Binge Drinking: Can It Affect My Overall Health?

health effects of binge drinking

As a professional in the healthcare, legal, or aviation field, you face a lot of pressure and stress on a daily basis. You may try to relieve these feelings with an occasional drink or two. You may even engage in binge drinking for various reasons. Did you know that drinking any amount, but especially binge drinking, can affect your overall health?

Binge Drinking Numbers

According to the National Institute on Alcohol Abuse and Alcoholism, binge drinking is the equivalent of having four or more drinks within a two-hour period for a woman and five or more during the same timeframe for a man. Binge drinking increases the blood alcohol concentration (BAC) to 0.08 and higher at that point. The 2019 National Survey on Drug Use and Health found that about 66 million people over the age of 12 reported binge drinking during the previous month.

Binge Drinking Among Professionals

A British study found that doctors, teachers, and lawyers were much more likely to be regular drinkers of alcohol. The researchers determined that drinking rises steadily with socioeconomic status, and higher earners in professional jobs were more likely to have had alcohol in the previous week.

Additional studies have found that about 10-12% of healthcare professionals develop an addiction to alcohol during their careers. The American Bar Association reports that about one in five lawyers in the US has a drinking problem.

Pandemic Trends

Since the start of the COVID-19 pandemic, the rate of alcohol use, including the rate of binge drinking, has increased significantly. Researchers have found that women in particular are drinking in an unhealthier manner. The frequency of drinking, measured in days per month of alcohol consumption, increased 17% among women and 14% overall. Survey participants reported that they were drinking to cope with stress (53%), to relieve boredom (39%), and to attempt to cope with mental health issues, including depression and anxiety (32%).

The Health Effects

Binge drinking does affect overall health, including mental health. Alcohol affects almost every tissue in the body. Even one episode of binge drinking can compromise the function of the immune system and can lead to acute pancreatitis in people who have underlying pancreatic damage. Repeated episodes of binge drinking, indicating alcohol misuse, contribute to liver disease and increase the risk of many types of cancer.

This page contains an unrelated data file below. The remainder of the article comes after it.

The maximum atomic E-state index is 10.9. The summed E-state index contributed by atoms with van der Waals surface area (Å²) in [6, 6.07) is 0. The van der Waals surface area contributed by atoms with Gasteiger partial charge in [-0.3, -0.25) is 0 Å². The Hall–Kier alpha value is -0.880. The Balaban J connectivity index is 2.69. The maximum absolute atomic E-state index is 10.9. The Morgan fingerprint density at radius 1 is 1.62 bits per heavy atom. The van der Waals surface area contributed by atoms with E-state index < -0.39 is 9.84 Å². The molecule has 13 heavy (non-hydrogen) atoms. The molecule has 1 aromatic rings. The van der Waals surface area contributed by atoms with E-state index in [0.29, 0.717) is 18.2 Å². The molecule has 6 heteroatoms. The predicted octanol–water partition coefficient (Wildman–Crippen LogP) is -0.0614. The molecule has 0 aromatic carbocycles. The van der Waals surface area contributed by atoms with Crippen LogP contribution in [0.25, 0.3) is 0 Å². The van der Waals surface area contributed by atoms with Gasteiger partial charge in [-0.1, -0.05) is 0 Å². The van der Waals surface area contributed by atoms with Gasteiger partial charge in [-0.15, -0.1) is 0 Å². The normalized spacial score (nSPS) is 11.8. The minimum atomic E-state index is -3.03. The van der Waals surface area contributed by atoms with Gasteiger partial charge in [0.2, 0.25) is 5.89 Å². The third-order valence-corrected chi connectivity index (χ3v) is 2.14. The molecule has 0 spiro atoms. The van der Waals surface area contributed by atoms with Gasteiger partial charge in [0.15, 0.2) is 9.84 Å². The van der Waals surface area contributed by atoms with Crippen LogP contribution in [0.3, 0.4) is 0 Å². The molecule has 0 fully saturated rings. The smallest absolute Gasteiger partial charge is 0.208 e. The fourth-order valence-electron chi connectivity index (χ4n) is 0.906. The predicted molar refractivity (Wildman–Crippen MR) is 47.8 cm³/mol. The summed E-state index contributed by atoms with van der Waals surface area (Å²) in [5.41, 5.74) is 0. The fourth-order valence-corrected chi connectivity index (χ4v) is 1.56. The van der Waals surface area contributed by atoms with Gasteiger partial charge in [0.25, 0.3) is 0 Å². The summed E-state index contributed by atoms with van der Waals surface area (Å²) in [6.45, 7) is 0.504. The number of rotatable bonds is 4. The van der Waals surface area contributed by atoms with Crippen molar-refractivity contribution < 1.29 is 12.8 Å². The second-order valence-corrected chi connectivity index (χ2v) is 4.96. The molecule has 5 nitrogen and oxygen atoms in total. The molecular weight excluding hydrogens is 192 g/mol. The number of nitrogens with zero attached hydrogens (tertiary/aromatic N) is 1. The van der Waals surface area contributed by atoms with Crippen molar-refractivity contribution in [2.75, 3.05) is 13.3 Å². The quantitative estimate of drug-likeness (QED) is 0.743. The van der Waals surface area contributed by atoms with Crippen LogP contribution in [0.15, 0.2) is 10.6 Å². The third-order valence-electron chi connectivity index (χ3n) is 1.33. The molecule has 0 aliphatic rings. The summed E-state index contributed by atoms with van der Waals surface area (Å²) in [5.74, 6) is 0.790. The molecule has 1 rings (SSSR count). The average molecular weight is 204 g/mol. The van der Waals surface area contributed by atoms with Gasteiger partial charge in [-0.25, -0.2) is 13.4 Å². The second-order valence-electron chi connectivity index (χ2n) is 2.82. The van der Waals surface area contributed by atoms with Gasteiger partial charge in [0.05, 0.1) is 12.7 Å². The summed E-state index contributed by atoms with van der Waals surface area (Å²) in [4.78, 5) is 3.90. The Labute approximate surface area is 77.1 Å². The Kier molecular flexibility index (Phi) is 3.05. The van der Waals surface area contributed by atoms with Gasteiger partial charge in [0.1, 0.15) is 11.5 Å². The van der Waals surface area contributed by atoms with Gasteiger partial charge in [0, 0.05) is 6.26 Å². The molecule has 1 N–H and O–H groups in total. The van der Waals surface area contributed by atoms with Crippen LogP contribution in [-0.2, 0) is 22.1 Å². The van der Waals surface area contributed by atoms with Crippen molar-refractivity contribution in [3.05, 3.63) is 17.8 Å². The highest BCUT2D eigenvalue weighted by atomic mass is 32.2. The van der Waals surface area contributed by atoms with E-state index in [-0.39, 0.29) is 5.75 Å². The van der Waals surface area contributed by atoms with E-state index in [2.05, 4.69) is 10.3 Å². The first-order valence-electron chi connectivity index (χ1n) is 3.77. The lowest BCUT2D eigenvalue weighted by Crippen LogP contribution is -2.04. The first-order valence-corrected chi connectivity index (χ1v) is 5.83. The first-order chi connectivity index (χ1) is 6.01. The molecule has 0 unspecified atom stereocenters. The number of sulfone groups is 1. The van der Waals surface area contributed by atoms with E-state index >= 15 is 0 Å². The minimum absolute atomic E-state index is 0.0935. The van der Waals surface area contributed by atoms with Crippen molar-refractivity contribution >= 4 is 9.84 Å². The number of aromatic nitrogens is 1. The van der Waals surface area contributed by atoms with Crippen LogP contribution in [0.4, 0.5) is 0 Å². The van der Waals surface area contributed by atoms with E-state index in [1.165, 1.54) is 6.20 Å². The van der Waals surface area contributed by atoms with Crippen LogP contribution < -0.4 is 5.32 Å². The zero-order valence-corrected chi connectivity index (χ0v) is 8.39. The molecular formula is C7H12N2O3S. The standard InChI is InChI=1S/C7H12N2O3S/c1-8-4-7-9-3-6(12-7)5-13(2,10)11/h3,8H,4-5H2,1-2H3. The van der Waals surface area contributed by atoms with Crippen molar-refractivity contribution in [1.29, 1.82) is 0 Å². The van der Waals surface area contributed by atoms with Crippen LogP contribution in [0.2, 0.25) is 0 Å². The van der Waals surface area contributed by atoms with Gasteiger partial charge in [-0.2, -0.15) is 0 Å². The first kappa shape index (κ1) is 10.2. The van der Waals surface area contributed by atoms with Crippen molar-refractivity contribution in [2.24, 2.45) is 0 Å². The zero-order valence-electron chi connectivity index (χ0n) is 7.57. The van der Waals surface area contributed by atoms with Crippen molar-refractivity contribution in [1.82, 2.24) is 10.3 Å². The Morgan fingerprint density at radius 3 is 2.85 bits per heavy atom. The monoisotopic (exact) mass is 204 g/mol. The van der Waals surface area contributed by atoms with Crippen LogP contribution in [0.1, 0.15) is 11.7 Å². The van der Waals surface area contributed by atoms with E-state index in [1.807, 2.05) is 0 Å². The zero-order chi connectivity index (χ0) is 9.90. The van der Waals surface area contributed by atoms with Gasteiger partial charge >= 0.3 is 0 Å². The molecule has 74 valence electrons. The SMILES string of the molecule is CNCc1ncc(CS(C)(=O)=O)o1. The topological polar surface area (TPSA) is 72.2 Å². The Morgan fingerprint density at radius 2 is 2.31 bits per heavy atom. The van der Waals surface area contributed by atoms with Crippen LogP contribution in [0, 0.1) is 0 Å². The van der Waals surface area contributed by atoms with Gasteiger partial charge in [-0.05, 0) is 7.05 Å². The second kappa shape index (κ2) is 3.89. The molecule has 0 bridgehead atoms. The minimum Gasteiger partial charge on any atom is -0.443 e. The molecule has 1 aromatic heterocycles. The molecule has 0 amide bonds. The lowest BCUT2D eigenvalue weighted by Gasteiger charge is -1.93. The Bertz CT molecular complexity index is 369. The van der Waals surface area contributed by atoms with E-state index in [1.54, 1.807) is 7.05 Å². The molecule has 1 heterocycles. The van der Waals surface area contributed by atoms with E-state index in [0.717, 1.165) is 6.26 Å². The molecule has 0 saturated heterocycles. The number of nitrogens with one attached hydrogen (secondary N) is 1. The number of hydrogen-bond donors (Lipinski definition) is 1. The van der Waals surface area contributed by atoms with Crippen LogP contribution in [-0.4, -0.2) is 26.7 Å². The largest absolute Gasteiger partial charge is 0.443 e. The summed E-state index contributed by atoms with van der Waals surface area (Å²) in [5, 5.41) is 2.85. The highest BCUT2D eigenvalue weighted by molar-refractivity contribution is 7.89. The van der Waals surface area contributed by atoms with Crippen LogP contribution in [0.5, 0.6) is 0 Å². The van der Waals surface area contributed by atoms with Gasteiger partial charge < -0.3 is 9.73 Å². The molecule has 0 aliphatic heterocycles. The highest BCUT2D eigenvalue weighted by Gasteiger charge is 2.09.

The immune system is particularly susceptible to the effects of binge drinking. Individuals who drink on a chronic basis are more likely to contract diseases such as tuberculosis and pneumonia than those people do not drink excessively. Drinking a lot at one time, binge drinking, slows the body’s ability to ward off infections. This effect on the body’s health can last up to 24 hours.

The CDC reports that binge drinking is associated with a number of health issues, including:

  • Chronic diseases, such as heart disease, stroke, high blood pressure, and liver disease
  • Cancer of the liver, breast, throat, mouth, esophagus, and colon
  • Memory and learning problems
  • Unintentional injuries, such as burns, falls, car crashes, and alcohol poisoning
  • Violence including intimate partner violence, homicide, sexual assault, and suicide
  • Sexually transmitted diseases
  • Unintended pregnancy, miscarriage, and stillbirth
  • Alcohol use disorders.

Binge Drinking Can Be Deadly

In addition to affecting your overall health by increasing the potential for chronic disease, injury, or other illness, binge drinking can be fatal. Approximately 95,000 deaths resulted from alcohol misuse over a five year period in one study, with almost half of those deaths associated with binge drinking.

Binge drinking shortened the lives of those individuals by an average of 29 years. Excessive drinking was also found to be responsible for a tenth of the deaths among working age adults, between the ages of 20 and 64.

Alcoholism Treatment for Professionals in Philadelphia

At Providence Treatment, we help professionals overcome their addiction to alcohol and drugs. We understand that it can be overwhelming for you to admit that you need help for your addiction to alcohol. When you are ready to get outpatient addiction treatment in Philadelphia, we are ready to help you. Our expertise is in serving high-profile clients and licensed professionals like you.

Don’t let addiction to alcohol or drugs take over your life. You can overcome addiction at Providence Treatment. If you need help getting clean, then contact us at 484.469.9592, and you can begin your recovery as soon as possible.

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